You've also encouraged the client to focus on observable results, and you've gotten them thinking in terms of actions, not information. As a result, they'll be less likely to insist on an information dump. Your client will be eager to see (and needs to see!) quick prototypes of the activities so they understand how unlike a presentation your materials will be.
With these two steps, you're well on your way to designing activity-rich materials that could change real-world behavior. These steps are part of action mapping, a visual approach to instructional design that fits easily into the Savvy Start and SAM approaches. For more ideas like these, see Cathy's blog.
Ethan Edwards, chief instructional strategist
Some of you may be surprised to learn that I am a pie maker. In fact, for a few years I had a small home-based pie baking business. So it is not unexpected that I have strong opinions about pie. And here we are approaching Thanksgiving Day, the day when more people are eating pie, willingly or not, than any other day of the year.
There are many choices in one’s approach to pie. Buy a complete pie? Buy a crust and put in a commercial filling? Make your own filling? Make everything from scratch? There is no right answer for everyone or every situation, so it rather irritates me when “experts” say that it must be done one way. Neither is there any particular virtue in a homemade pie beyond the enjoyment that your family and friends take from eating it.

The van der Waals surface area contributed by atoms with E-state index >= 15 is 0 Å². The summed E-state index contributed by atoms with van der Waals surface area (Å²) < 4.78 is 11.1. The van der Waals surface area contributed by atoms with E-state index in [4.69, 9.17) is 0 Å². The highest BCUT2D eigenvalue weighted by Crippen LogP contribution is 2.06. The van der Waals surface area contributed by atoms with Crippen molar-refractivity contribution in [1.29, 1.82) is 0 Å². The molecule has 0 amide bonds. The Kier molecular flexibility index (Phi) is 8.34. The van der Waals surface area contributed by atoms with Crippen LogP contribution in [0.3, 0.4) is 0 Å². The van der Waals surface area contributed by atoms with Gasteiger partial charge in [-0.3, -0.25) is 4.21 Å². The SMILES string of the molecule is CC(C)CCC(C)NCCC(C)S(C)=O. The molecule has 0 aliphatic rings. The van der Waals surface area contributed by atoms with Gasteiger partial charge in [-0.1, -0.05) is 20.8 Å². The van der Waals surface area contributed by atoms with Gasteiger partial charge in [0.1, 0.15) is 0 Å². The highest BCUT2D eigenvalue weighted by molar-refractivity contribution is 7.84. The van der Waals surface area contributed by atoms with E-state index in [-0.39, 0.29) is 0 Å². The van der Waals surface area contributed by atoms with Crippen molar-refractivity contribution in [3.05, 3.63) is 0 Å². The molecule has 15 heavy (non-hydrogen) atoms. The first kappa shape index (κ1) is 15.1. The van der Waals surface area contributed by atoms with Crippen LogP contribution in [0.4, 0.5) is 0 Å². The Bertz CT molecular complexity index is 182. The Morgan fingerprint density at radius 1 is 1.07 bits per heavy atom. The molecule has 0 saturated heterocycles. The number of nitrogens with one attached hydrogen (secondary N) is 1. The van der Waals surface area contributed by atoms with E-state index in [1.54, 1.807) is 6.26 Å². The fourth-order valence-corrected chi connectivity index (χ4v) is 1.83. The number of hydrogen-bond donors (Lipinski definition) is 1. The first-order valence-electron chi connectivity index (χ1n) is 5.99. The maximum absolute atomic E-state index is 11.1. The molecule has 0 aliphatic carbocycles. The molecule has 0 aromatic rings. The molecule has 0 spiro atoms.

There’s an interesting parallel in how we go about creating e-learning for our organizations. And I think the decision stymies a lot of would-be e-learning professionals.
Pre-baked: The easiest path to pie and e-learning is to buy it off-the-shelf. Store bought pie usually has soggy, crumbly crust and bland, inoffensive filling—tuned to some unknown consumer’s tastes rather than to yours. It looks like a pie and you can claim you served pie without having over-exerted yourself. It’s a gamble, though. Sometimes what looks like an ok pie from the outside tastes so bad that it would have been better to have had none.
The same thing applies to e-learning. Off-the-shelf titles are quick and (sometimes) cheap. The problem is that they are generic, like bought pies, and have little useful specific substance. I fear that some companies providing off-the-shelf solutions care less about whether the lessons address performance issues and impact business than having an extensive catolog of titles to offer. And to be fair, just like gourmet pie shops, there are some content companies that can provide an excellent (and often expensive) off-the-shelf product. But you still may sacrifice your specific needs to what that company presents.
Buy the crust and filling: This takes just a litte time and effort but gives the impression that one is something of a baker. There are a range of crust options, but these days you can get a pretty decent crust from the dairy case. Usually the filling is not great, but it’s easily transferred from can to pie in a jiffy. And it works pretty much the same regardless of what kind of pie filling is purchased. The pie is hot and slightly customized and feels like one’s own.